Biomarkers...From the start of Webcafe in '98 I've been following this stuff, waiting for it to be incorporated into practice, more on biomarkers, from WebCafe, John Stein gave me permission to use his quote:
An article from Journal of the National Cancer Institute, July 15, 1998, discusses a multi-centre, randomised clinical trial using p53-status of tumour cells and other molecular markers like p21 to guide treatment decisions in bladder cancer patients, one of the first of it’s kind.
The research team from USC/Norris Comprehensive Cancer Center conducted a study on 242 patients with locally confined bladder tumors who were followed for an average of 8.5 years. Analysis was done of of the p21 protein and it’s interaction with the p53 protein. Results of the study indicated that patients with p21-positive tumours survived disease-free significantly longer than those patients with p21-negative tumours. Furthermore, it was shown that the way the p21 and p53 proteins interact with each other can give a very good indication of which patients must be considered at high risk for recurrence.
The article stated that p53 is known to be a primary regulator of p21, since genetic changes in p53 may lead to loss of p21 expression and function. This in turn leads to unregulated cell growth, and is thought to contribute to the aggressive behaviour of some tumours. "We reasoned that if p21 is [positively] expressed despite alterations in p53, then cell cycle control might be maintained and the tumours would be less likely to progress," said Dr. Richard Cote, M.D., Ass. Prof. of Pathology and Urology, and researcher at Norris. "Our hypothesis seems confirmed by this study.”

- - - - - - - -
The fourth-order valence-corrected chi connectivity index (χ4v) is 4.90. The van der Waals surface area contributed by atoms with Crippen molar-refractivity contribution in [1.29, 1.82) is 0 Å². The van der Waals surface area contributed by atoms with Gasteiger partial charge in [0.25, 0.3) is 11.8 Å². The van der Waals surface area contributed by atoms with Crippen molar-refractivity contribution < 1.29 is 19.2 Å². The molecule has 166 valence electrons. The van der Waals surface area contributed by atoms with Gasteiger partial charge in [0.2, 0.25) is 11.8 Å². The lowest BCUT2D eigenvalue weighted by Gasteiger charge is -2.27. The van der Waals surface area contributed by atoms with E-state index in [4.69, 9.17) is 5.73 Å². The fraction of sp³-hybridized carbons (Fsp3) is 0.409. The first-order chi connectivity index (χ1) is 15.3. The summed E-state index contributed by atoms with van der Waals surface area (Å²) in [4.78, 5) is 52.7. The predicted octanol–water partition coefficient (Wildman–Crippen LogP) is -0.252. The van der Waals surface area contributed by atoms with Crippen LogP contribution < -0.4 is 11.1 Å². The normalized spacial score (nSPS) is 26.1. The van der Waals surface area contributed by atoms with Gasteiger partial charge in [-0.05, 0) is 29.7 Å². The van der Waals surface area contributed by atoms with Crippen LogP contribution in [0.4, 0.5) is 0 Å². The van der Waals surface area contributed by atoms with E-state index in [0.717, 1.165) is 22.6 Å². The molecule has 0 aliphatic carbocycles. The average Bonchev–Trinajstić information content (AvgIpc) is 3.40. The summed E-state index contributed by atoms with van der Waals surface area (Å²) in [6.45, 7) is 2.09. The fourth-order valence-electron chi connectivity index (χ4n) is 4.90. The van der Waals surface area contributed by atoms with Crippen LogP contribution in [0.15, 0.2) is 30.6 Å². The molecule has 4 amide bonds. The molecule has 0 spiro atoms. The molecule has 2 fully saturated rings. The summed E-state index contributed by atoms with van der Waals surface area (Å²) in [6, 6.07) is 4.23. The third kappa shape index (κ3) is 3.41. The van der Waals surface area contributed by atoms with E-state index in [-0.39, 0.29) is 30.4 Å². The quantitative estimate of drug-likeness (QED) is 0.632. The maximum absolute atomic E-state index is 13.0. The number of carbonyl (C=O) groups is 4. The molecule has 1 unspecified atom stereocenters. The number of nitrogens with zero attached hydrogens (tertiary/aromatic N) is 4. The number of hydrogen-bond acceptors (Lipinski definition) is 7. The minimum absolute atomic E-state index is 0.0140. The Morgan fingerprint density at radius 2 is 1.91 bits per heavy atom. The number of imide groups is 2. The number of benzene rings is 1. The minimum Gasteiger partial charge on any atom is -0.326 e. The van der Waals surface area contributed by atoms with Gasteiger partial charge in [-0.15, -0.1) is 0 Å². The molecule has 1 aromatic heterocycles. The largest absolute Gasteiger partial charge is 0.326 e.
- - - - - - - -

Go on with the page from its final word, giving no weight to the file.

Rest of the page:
Patients with p53- altered/p21-negative tumors demonstrated a higher rate of recurrence and worse survival compared with those with p53-altered/p21-positive tumors. Patients with p53-altered/p21-positive tumors demonstrated a similar rate of recurrence and survival as those with p53-wild type tumors.13
John Stein, M. D., Assistant Professor of Urology, an expert on surgical approaches to bladder cancer and a colleague of Cote’s at USC stated; "Molecular markers will allow us to manage patients with a clearer idea of the benefits of treatment in that individual. This represents a greatadvantage to physicians and patients.”
July 15, 1998 Journal of the National Cancer Institute